Good morning to all the ladies and gentlemen of the Americas! Good afternoon to our European and African friends! A most excellent, very early morning to all those drunk and rosey-cheeked Korean, Russian, Indian and Aussie colleagues, and anyone else I’m forgetting!
Please, accept this heartfelt welcome to the first round of this year's Layer Tennis quarter-final matches!
Lord, I am very caffeinated at the moment!
Here backstage, it's a Layer Tennis tradition to drink beer while our competitors duel. But seeing how it's before lunch where I'm sitting, I'm going for Diet Coke. I figure if the players can bare their creative nerves in public, surely I can test my caffeine-tolerance. So, full disclosure: As of this moment, I'm weighing in with three large mugs of coffee and a can of Coke digested, and I've got 11 back-up cans in the refrigerator.
Ladies and gentlemen, cheers to the players! What mighty players! You only reach this tier of the game if you're among the best, and today's competitors, Chris Glass and Gregory Hubacek, are gold-plated.
Glass you know as a veteran athlete. He's a played to a draw in an epic match earlier in the season, and it was you, the Season Ticket Holders, who elected to bring him to the champions' table. Hubacek, on the other hand, played into the tournament through a gritty qualifying match that shaved everyone's chest, and he earned his spot – tooth and nail – by being one of only two designers voted in from a pool of 36. What odds!
So, I'm having a tough time predicting a winner. Sorry to the gamblers, because normally I'm pretty good at this. I looked through these guys' portfolios and previous matches; I spoke with their siblings; I broke bread with their pastors and went camping with their counselors—but no dice.
Then I devised a quiz.
Layer Tennis is a contest of speed and wit. Players have only 15 minutes per round, and the crowd won't tolerate a dull volley. Thus I gave the boys the following three questions, allowing them only two minutes per answer, to see if we could read the tea leaves ahead of time.
1. The name of what Nevada city can be made into the name of what California city by adding the letters S and F?
Hubacek: Reno becomes Fresno, although why on Earth would you want to live in either? (I've heard this one before, so it shouldn't count).
Glass: Oh this question is easy because every time I go to California, I make sure to visit Winnemfuccas. They have the best medicinal marijuana. Totally eats your face. I'm thinking it's time I re-sole my Birkenstocks. I hear they do that for free, forever. I've been wondering what kid I can put in my will so they can have my free sandals for life!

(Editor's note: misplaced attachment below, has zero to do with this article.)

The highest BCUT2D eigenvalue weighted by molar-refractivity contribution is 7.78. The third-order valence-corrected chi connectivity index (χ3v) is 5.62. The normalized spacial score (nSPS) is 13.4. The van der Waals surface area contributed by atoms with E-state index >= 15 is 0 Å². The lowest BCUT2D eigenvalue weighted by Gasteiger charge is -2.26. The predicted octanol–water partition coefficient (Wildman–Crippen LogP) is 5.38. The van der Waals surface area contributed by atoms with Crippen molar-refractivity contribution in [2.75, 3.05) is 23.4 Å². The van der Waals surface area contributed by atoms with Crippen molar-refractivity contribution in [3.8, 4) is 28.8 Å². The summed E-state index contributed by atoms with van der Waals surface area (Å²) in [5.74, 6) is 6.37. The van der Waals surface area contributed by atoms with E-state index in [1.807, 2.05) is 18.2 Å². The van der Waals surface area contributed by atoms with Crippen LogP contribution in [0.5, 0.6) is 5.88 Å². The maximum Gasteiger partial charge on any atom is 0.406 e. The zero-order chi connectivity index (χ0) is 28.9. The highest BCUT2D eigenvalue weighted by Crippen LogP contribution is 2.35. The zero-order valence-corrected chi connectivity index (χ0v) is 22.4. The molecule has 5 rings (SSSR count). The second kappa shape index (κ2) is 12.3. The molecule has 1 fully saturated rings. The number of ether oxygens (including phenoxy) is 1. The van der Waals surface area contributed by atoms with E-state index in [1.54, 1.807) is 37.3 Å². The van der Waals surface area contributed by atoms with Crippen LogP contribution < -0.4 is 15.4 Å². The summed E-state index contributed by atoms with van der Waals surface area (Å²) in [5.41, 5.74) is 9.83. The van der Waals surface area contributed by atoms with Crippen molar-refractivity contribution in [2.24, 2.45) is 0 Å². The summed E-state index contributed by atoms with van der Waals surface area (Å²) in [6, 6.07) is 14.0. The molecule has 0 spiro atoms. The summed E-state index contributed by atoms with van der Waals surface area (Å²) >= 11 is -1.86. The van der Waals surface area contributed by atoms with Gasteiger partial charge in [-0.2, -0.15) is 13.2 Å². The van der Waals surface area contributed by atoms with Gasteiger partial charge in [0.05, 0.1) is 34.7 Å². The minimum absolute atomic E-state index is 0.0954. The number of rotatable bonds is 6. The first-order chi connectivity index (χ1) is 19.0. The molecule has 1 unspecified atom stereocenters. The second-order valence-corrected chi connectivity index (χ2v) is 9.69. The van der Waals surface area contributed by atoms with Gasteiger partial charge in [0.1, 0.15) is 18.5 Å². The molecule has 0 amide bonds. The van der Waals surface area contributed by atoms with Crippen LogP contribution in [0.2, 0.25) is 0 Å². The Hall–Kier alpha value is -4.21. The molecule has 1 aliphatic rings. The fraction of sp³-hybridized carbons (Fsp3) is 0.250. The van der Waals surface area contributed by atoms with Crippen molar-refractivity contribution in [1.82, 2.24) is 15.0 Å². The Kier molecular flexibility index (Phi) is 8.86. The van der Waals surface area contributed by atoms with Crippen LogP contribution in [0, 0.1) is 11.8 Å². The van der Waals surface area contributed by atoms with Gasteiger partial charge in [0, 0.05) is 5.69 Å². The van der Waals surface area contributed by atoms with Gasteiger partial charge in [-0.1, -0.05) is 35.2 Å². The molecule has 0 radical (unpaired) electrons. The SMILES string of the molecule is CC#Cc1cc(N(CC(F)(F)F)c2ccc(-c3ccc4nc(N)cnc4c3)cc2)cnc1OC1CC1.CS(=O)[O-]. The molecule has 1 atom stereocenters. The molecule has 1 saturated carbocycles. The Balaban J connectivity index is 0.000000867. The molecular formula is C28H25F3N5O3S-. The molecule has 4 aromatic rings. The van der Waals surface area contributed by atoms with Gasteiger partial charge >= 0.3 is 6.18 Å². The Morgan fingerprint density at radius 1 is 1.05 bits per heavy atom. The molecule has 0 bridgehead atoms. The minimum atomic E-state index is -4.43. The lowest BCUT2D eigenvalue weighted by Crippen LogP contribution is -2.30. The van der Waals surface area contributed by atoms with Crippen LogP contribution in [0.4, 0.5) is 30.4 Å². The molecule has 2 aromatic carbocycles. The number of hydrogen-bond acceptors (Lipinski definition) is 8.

2. Define your approach to graphic design. Use the words "Jessica Simpson" and "Proust" in every sentence.
Glass: My approach to graphic design always considers the gestalt principles of perception (with heavy emphasis on the Law of Prägnanz), the final tome of Marcel Proust's semi-autobiographical novel, Le Temps Retrouvé, for its themes intermingling fiction with reality, and Jessica Simpson. Now you might be saying to yourself, how could Jessica Simpson and Proust have any such proximity with design, and I encourage you to appreciate the contrast—a fundamental concept of visual communication. Jessica Simpson endorsed George W. Bush for president in 2004, Marcel Proust was a homosexual, and I've always favored sans-serif typefaces with clean compositions.
Hubacek: Since I can only use one sentence, this is going to be a really long run-on sentence with odd instances of punctuation, Jessica Simpson, and Proust (though I don't really know what or who Proust is) thrown in solely to keep up the running gag of explaining my design approach which can actually be summed down into the most basic of formulas (think lather rinse repeat) due to its simplicity and methodical nature.
3. Write a brief story using the following first line: "Two armed men drive across a desert."
Hubacek: Two armed men drive across a desert. However they were armed only with bananas. After becoming increasingly dehydrated in the warm, dry desert wind, they ate their bananas for their potassium, which I'm told helps with cramps associated with dehydration. They are now completely unarmed and still thirsty.
Glass: Two armed men drive across a desert. They been living off fountain drinks and diagonally halved sandwiches. Chicken salad. Ham salad. Egg salad. Chicken salad with walnuts and grapes. Triangular cartons litter the backseat with discarded relish packets and empty cups with dots of dried syrup. Among the items stuffed in the visors is a poorly refolded map with a hi-lighted path to all the National Parks. Their pants are pleated. Neither are on Twitter.
Disco people, I think we've got an even match ahead of us. Glass won the coin flip, but, for the first time in Layer Tennis history, he's passed the honor of opening to his opponent. Gentleman at court, or crafty tactician? We'll see. Until then, may the best designer win.
Congratulations to Mig Reyes, Layer Tennis Season 3 Champion.
Thanks to all the players, commentators and fans who made Season Three of Layer Tennis a big success. And thanks to the crew at Goodby Silverstein & Partners and all the folks at Adobe Creative Suite for making it possible. Watch this space (or sign up for Season Tickets or follow us on Twitter) for news about some special exhibition matches being planned and about Season 4.
Cast your votes on The Championship Match. Both Finalists will receive invitations to play in the post-season tournament for Season Four.
Here's how the voting works. Decide who you'd like to declare as winner and then simply tweet their first name following a hash mark. Either #mig or #noper and, this is important, also include #lyt in that tweet. We'll leave the voting open all weekend and announce our Season Three Champion on Monday.
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